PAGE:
The incoming president of the family court and the campaigning lawyer who challenged the Parole Board decision to release black-cab rapist were among the lawyers honoured at last night’s Legal Aid Lawyer of the Year awards. Photos by Robert Aberman
Awards were presented by Baroness Doreen Lawrence OBE before an audience of 500 legal aid lawyers and other winners included the housing lawyer Giles Peaker, author of the Nearly Legal blog, and Aika Stephenson, founder of Just for Kids Law. The full list is below.
As well as representing victims of John Worboys, Harriet Wistrich has had a run of high profile successes over the last 12 months including a ruling by the High Court that disclosing the criminal records of women trafficked and groomed into sex work was a breach of their human rights; and, in the Supreme Court, upholding human rights as a remedy for victims where the police failed to investigate sexual and violent crimes. The solicitor won the public lawyer award.
Wistrich, described as ‘a dogged champion of women and an inspiration to women’, was asked how much more work had to be done to ensure assess to justice for women. ‘We are only at the beginning of trying to move forward,’ she replied; adding that she had just set up a new charity called the Centre for Women’s Justice.
The solicitor continued: ‘I’m hoping through a collaborative approach, we can bring together survivors, activists, experts and lawyers and we can work together to share our expertise in an area where women, on the one hand, are failed by the state and don’t get the opportunity for justice and, on the other, they’re often criminalised because they are victims of abuse.’
On the Worboys case, the solicitor acknowledged that the case raised difficult issues for the lawyers involved not least that prisoners’ rights were not ‘impeded by public opinion’. ‘In this particular case, the knowledge we had gained about the proceedings brought by the Metropolitan Police about the extent of this man’s offending, we were so surprised as to why the decision was made. It didn’t make sense… . It was an exceptional case and one that needed to be brought and we needed to give voice to the many, many victims of rape who have not got justice… We didn’t want to open a free-for-all against prisoners’ rights which we need to preserve.’
Lord Justice Andrew McFarlane (above), who takes over as president of the Family Division at the end of the month, won the outstanding achievement award. He will be the first former childcare legal aid lawyer to rake the top judicial office.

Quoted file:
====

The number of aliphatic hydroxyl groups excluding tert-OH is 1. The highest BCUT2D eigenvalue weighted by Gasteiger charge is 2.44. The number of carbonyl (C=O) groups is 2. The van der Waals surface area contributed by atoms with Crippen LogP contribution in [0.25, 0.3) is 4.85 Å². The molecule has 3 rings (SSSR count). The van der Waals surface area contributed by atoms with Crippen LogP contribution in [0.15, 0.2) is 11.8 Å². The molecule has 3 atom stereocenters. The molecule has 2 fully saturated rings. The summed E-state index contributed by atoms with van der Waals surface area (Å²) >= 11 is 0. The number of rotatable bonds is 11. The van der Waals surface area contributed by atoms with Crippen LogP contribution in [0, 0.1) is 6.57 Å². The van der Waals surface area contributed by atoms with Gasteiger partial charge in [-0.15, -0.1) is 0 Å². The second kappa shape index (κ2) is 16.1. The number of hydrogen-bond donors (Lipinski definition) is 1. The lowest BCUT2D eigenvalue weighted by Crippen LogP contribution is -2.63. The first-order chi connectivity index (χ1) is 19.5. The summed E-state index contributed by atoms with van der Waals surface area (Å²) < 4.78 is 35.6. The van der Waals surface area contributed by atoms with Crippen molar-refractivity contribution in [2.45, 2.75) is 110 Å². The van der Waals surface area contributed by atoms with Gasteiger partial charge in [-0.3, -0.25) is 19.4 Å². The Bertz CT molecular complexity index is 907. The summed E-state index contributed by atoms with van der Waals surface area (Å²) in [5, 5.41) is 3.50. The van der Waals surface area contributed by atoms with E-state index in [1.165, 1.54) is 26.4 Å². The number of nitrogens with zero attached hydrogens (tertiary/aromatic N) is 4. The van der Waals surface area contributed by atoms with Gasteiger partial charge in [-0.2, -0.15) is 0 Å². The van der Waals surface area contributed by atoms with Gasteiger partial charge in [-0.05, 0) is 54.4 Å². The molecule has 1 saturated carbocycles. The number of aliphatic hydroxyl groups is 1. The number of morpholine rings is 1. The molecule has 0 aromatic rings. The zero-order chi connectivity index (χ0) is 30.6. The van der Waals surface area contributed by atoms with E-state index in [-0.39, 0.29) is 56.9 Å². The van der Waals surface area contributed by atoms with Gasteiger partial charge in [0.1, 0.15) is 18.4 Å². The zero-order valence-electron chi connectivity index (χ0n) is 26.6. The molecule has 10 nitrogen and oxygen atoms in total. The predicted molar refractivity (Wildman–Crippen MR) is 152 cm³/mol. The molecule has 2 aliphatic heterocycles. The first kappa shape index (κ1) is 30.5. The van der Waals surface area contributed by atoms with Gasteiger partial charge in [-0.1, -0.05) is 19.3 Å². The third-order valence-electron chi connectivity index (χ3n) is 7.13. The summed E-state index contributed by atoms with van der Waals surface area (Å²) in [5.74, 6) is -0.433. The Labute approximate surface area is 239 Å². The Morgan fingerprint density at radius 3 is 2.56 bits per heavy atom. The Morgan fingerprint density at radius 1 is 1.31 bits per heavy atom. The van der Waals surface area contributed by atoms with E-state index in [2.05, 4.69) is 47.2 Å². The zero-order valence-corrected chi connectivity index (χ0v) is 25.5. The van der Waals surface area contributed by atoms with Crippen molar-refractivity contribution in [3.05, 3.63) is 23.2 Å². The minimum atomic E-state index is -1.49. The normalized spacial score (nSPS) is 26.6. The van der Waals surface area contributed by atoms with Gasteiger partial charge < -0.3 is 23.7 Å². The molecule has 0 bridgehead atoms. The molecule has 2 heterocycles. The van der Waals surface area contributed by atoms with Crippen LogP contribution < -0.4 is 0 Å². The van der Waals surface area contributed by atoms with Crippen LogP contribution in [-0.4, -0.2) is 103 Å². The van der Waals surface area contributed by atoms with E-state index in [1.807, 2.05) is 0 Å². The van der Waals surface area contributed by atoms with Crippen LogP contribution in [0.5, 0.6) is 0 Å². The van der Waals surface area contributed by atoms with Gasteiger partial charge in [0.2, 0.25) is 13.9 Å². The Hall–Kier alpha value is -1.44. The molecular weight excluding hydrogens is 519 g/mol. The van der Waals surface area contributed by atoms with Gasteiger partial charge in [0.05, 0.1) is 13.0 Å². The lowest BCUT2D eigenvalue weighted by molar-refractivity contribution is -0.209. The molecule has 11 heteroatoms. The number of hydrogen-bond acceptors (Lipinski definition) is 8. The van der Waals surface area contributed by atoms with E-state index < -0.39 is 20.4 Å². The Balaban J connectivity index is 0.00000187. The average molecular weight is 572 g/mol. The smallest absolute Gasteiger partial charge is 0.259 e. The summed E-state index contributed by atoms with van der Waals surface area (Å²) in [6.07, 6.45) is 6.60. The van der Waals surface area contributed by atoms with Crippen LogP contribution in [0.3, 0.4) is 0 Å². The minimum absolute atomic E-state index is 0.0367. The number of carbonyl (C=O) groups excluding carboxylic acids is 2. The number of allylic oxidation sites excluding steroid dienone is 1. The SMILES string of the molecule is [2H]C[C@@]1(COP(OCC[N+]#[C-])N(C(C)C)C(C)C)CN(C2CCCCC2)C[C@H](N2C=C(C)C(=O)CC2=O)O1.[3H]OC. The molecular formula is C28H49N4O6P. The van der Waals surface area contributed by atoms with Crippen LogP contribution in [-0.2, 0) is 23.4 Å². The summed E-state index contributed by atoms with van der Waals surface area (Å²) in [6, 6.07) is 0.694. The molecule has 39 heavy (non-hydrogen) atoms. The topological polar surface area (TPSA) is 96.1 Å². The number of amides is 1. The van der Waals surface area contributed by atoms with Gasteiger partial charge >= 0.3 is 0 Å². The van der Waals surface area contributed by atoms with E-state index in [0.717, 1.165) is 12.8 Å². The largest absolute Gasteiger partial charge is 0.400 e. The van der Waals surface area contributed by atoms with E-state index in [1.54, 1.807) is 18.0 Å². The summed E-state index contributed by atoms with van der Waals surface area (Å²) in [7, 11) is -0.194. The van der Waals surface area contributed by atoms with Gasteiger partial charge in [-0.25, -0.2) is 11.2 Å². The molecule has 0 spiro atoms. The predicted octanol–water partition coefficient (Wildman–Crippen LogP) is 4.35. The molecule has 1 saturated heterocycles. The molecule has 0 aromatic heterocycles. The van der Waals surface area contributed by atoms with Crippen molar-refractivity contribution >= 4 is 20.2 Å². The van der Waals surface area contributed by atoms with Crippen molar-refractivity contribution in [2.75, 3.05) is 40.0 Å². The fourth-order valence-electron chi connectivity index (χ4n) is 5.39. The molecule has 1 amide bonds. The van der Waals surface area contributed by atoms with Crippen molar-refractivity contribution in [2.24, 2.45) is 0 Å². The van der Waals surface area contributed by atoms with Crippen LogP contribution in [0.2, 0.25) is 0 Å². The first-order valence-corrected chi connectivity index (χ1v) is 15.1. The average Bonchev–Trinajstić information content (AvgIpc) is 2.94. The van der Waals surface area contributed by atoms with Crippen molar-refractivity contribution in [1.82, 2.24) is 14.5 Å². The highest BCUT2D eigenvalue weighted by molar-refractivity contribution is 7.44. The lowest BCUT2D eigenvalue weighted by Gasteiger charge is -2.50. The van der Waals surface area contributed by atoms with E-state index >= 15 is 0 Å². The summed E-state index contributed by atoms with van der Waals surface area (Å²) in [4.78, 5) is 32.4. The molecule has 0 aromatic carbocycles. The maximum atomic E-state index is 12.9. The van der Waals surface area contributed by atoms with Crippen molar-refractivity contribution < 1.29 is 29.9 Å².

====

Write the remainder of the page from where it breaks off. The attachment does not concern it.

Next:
He paid tribute to the LALYs which was launched in 2003. ‘I can’t think that even one testimonial at some big corporate lawyers’ do in the Grosvenor Hotel would hold the attention, demonstrate the intelligence, the humanity, the integrity of a single one of the stories we have heard here tonight… . I am humbled and proud to be one of your number.’
The judge described himself as ‘a champion of legal aid’. ‘We’re not in it for the money. It is a vocation. Itis important to the state, our community and society as well. But it is important that you are not taken advantage of because you have a vocation.’
‘It is very good that we live in a country which has developed a sophisticated understanding of the importance of human rights,’ he said. ‘But those rights are no good to anybody unless people have access to them. The only way to access them is to have a key, and the key is the lawyer. Without lawyers, access to justice is just an empty phrase.’
Lord Justice Andrew McFarlane
He pointed out that he could not comment on policy matters so he ended his speech with what he described as ‘an exercise in thought transference’. ‘I’m going to think of the speech I could have given and you’re all going to think hard about what I am thinking about and at the end of transmission, I’ll put my hand up.’ The audience were then invited to cheer if they agreed with ‘what I haven’t said’. The 500-strong audience obliged with a loud cheer..
Giles Peaker was named housing lawyer of the year. He spoke of the importance of safe housing in light of the ‘terrible events’ of the Grenfell fire and ‘the utter disaster it made of many peoples’ lives’. ‘Housing safety is at the core of what housing lawyers do,’ he said. ‘Housing is the foundation of everything, of the stability in people’s lives – education, their mental and physical health, employment. If you haven’t got a safe home, everything is at risk.’
LALY18 WINNERS IN FULL
- Outstanding achievement (sponsored by Matrix Chambers): Lord Justice Andrew McFarlane
- Public law (sponsored by Irwin Mitchell): Harriet Wistrich, Birnberg Peirce
- Housing law (sponsored by Garden Court Chambers): Giles Peaker, Anthony Gold Solicitors
- Criminal defence (sponsored by DG Legal): Aika Stephenson, Just for Kids Law
- Access to justice through IT (sponsored by The Legal Education Foundation): CaseRatio, Tuckers Solicitors
- Legal aid firm/Not-for-profit agency (sponsored by The Law Society): Ealing Law Centre
- Legal aid practice management (sponsored by Accesspoint): Adam Makepeace, Tuckers Solicitors
- Social and welfare law (sponsored by Tikit): Sophie Freeman, Coram Children’s Legal Centre
- Family legal aid – including mediation (sponsored by Resolution): Tony McGovern, Creighton & Partners
- Legal aid barrister (sponsored by The Bar Council): Martha Cover, Coram Chambers
- Children’s rights (sponsored by Anthony Gold Solicitors): Dan Rosenberg, Simpson Millar
- Legal aid newcomer (sponsored by Friends of LALY18): Lewis Kett, Duncan Lewis
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